Dairy and it’s link to Acne is a topic that many people seem to be confused about. Some people are convinced dairy makes their skin worse, while some are just not sure. We all have our individual needs and differences, however, we can’t just say ‘probably true’ and make wild guesses. So let’s look at what the scientific evidence says…(click away on the grey text throughout this document for links to more info & the actual research studies if your a research geek like me!)

It’s a skin condition, that affects between 50-95% of teenagers aged 12-18 years, and adults too. The main method of acne development is through the overproduction of skin oil (sebum) by skin oil (sebaceous) glands. The sebaceous glands are small glands in the skin which secrete lubricating oily matter (sebum) into the hair follicles to lubricate the skin and hair. 

Acne can be really damaging socially and emotionally for that individual. Several factors are involved in the development of acne including, genetic, sex-hormonal, disease fighting systems, mental factors, and the environment. Some say that western dietary habits, and in particular – cows milk and dairy products – add to acne development.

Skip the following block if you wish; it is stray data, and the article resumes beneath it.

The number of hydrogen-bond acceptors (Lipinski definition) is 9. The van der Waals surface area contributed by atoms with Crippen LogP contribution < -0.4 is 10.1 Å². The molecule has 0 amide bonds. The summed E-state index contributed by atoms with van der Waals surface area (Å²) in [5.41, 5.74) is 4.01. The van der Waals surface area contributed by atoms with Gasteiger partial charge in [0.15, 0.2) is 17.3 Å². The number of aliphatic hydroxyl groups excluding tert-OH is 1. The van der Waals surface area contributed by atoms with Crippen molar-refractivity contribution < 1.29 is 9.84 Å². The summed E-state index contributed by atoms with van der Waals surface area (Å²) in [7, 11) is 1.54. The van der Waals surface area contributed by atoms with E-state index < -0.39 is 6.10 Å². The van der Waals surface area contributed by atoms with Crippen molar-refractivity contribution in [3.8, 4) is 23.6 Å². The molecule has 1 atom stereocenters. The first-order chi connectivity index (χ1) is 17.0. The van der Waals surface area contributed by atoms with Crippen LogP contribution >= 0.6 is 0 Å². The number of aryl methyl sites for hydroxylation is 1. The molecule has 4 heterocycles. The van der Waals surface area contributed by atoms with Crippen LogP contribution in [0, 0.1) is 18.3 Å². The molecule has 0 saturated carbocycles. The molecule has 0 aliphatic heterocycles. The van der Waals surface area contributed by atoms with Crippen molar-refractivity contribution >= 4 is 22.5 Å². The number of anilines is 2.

What research has been done?

Interestingly, a huge new study came out last month, which is the first large and high-quality study in this area. It was a “meta-analysis of observational studies” which is one of the highest quality study designs out there in food studies like this.

They basically searched huge scientific computer files of information for all of the studies published in this area (a very long process which I am very familar with) and pulled the studies together to create one overall result.